The standard 75 days window (the time a movie plays exclusively in movie theaters) has been debated for years but the cinema chains have managed to protect it. Until now. Universal has agreed a window of 17 days and we suspect Hollywood will push to make that standard. With Amazon and Netflix the main beneficiaries.
 
Mulan is the first real test of the new model - a tentpole summer movie that was switched to pay per view. Disney+ subscribers can watch for an additional PPV fee of $30 as can Amazon Fire customers after an 11th hour-deal
 
There is some precedent - Trolls made $100m when released on PPV - but Mulan cost $200m to make, so needs a much better performance. Add in the marketing costs and they need even more. In the important Chinese market the film isn't yet out but pirated copies are widespread and have caused some negative reaction to the film
 
Tenet - where director Christopher Nolan insisted on a cinema release - has done reasonably well and is at the $150m mark - but again cost $200m to make and has been extensively (and expensively) promoted.
 
The big test is the new Bond film - planned for a cinema release in November. The new trailer for No Time to Die is excellent. But what happens if the cinemas are not open or enough people are not going?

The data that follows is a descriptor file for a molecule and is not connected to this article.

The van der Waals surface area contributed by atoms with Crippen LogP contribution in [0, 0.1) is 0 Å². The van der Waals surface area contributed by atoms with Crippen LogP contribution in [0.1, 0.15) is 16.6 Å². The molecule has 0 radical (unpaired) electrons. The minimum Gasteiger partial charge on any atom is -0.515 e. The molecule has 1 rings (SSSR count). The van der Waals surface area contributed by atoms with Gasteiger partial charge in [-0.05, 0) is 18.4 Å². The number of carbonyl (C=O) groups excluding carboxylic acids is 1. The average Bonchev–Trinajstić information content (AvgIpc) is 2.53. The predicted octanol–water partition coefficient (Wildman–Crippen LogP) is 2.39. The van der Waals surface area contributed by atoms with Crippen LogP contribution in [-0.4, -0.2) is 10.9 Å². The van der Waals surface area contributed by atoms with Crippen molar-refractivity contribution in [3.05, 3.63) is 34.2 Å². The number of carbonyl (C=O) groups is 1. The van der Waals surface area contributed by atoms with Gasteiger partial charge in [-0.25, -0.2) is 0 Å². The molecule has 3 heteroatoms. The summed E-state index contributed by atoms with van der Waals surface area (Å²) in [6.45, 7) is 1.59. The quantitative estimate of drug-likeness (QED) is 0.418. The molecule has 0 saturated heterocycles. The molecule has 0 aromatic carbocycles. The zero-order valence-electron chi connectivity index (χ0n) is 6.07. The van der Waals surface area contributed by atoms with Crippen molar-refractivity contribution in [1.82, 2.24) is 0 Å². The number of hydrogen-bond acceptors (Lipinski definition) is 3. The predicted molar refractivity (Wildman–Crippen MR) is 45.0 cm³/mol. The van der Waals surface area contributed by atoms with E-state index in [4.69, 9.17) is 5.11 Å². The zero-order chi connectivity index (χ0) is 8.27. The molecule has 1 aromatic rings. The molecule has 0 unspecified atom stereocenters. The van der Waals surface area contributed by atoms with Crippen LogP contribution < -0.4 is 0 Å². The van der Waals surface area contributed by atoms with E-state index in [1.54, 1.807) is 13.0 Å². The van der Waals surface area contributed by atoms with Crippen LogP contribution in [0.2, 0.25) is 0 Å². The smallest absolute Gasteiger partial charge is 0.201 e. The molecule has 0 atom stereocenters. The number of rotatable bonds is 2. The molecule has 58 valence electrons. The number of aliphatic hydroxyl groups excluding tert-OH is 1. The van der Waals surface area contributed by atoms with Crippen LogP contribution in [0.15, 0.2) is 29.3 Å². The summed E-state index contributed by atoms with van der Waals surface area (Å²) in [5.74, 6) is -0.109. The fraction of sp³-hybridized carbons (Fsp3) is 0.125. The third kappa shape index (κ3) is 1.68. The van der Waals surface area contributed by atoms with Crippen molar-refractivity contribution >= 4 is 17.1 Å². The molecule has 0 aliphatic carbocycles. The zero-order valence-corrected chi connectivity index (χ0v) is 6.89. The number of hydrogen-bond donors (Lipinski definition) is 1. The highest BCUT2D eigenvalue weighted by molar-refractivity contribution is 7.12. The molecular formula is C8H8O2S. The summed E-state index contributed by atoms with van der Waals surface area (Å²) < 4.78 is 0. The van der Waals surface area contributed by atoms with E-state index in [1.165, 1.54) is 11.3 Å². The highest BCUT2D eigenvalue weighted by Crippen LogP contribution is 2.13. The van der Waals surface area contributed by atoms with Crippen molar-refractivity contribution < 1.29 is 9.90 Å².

Could Amazon or Netflix swoop in? Netflx financed the Irishman, which is rumoured to cost north of $150m. If they want to maximise the number of Prime members in the run up to Christmas, how much could Amazon afford to pay for Bond? They - and Netflix - are talking with studios about movies for 2021. Someone must be thinking about this right now.
 
This is a great analysis of the changing economics of Film, with some great data, from a Fix friend. And our friends at Samsung have shared smart thinking on what this rise in home cinema means for Connected TV - see the end of the mail.
 
Bundles 
 
The fragility of subscriber numbers is shown with some new bundling in the US. Verizon now offers the Disney channels for free - Disney+ Hulu and ESPN are included in the deal for some of their wireless customers. (O2 had a similar offer with Disney+ in the UK)
 
AppleTV have a new bundle where customers can get CBS and Showtime for half the price of going direct.